When you file a lien on a property, Texas Property Code 53.054 requires you to include "a description legally sufficient for identification, of the property sought to be charged with the lien." But what does "legally sufficient for identification" really mean? Texas law has a history of leniency when it comes to validating property descriptions in liens.
The Five W's of Mechanic's Lien Filing That Everyone Should Know
Construction industry professionals may or may not be aware that there is currently a bill pending in committee in the Texas House of Representatives that would completely overhaul the mechanic's and material man's lien process in Texas. Those who are aware may be asking themselves and their colleagues whether they should give this bill their support. Read on for an in-depth summary of the most sweeping changes proposed by HB 3065 and how those changes could affect the lien process and rights of contractors, subcontractors, and material suppliers.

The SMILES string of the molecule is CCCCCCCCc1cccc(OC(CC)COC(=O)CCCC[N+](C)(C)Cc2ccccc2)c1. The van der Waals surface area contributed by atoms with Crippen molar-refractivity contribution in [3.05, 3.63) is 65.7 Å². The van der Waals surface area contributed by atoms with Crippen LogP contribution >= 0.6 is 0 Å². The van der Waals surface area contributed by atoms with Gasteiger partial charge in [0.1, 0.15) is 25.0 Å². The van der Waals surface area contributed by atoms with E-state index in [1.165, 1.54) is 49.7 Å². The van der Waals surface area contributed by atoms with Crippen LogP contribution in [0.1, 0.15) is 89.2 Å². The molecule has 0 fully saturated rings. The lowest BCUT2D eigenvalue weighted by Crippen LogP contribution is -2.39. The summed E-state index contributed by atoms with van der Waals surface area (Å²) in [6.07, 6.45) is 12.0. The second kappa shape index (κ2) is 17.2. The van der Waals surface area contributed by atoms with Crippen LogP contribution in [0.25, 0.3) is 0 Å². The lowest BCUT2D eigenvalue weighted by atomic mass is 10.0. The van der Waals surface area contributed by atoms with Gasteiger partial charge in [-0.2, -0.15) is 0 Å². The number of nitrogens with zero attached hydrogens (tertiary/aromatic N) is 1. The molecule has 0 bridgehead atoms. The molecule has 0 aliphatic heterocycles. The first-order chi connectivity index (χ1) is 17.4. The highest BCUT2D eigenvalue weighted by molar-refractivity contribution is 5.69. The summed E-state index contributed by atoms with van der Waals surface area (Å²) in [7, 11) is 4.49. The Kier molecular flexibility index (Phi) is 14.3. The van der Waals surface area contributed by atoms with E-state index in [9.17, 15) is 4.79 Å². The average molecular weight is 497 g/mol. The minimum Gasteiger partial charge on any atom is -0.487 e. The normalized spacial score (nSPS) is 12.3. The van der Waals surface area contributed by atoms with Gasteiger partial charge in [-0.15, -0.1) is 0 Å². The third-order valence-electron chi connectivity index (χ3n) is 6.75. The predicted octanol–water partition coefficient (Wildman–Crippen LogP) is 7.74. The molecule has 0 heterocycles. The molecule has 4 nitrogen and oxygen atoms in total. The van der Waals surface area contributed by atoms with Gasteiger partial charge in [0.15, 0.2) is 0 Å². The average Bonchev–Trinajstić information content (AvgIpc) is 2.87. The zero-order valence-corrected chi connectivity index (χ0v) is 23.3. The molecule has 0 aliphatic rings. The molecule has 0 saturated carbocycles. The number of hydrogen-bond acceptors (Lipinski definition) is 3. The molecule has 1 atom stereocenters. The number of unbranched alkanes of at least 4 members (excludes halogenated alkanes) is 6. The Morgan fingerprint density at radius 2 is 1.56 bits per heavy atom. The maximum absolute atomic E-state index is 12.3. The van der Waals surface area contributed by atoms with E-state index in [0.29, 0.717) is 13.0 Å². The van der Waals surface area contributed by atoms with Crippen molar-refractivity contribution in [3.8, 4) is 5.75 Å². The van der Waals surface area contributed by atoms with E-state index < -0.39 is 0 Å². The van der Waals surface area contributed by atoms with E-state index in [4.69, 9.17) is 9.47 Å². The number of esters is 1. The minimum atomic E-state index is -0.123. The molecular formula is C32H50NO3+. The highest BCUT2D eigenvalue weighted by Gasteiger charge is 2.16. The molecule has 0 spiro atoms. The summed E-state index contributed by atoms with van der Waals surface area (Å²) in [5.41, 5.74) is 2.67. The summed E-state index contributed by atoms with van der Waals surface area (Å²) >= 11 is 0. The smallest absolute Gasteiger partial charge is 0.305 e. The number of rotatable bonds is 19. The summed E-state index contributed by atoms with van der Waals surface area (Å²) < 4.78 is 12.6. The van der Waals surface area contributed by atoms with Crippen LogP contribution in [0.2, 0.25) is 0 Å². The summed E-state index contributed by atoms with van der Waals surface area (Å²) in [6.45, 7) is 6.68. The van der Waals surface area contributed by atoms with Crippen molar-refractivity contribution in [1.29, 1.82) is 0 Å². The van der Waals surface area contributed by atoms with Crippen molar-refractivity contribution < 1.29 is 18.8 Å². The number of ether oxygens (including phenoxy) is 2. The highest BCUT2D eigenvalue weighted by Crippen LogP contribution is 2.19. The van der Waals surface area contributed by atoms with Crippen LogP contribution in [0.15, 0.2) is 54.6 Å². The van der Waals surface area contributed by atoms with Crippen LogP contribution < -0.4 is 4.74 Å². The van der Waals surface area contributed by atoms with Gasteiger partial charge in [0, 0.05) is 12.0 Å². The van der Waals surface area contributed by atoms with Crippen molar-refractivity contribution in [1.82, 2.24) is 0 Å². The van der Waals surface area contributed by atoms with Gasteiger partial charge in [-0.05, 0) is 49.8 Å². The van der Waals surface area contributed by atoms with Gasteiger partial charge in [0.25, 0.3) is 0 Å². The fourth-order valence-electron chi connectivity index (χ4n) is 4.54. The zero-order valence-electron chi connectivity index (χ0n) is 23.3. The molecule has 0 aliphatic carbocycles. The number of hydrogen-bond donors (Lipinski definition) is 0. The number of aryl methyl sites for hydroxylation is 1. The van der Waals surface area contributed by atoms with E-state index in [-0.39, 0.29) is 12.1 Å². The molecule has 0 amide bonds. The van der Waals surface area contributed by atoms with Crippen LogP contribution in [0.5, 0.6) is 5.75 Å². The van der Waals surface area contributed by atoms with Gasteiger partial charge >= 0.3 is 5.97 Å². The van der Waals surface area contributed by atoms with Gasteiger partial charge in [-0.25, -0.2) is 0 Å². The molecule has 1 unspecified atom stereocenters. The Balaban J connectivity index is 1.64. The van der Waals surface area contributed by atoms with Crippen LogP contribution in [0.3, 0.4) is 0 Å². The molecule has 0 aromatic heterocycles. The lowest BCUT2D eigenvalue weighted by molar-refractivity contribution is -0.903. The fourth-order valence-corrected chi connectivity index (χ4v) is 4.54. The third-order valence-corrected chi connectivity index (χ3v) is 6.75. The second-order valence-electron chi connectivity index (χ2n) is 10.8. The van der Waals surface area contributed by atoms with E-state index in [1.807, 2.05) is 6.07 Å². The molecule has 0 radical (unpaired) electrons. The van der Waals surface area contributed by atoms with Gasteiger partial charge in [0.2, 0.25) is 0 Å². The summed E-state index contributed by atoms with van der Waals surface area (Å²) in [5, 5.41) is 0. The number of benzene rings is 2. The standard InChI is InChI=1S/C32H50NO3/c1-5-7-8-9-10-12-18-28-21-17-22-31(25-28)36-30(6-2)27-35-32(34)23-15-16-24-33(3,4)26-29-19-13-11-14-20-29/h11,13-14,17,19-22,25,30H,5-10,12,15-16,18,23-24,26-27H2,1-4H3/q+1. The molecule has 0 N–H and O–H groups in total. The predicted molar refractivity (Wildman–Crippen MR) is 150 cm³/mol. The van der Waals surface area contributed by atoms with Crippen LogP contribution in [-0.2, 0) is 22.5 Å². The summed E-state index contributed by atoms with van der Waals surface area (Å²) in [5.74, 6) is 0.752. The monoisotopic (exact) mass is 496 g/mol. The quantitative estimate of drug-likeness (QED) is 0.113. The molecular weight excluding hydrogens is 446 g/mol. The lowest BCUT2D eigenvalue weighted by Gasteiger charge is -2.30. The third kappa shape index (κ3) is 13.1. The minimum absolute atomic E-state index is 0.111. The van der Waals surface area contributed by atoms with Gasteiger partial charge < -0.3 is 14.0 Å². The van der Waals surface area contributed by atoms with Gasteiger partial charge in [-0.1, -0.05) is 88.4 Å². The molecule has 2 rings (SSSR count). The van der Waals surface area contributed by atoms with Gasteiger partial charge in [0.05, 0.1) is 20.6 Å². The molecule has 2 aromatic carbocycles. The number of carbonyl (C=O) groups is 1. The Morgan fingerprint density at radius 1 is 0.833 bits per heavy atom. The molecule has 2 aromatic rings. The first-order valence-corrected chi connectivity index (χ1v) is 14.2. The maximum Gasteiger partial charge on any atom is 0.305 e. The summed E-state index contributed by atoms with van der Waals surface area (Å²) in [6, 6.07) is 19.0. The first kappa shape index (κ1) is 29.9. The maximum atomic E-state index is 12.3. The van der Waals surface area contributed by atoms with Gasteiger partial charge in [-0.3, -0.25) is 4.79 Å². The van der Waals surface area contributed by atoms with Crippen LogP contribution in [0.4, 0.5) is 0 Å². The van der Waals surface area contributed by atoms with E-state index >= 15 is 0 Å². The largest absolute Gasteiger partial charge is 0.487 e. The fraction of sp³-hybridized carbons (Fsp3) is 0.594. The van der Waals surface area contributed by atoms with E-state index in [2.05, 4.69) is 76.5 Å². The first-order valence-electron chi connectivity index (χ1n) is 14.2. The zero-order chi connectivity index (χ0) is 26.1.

1. What are the Terms of the Contract?
Mechanic's liens exist to protect the rights of construction professionals and to help ensure they are properly compensated for work or materials they have provided. While the purpose liens serve is beneficial, maneuvering through the process in Texas can be complicated and tricky. To get you started with understanding the basics, the construction attorneys at The Cromeens Law Firm, PLLC, answer these five questions: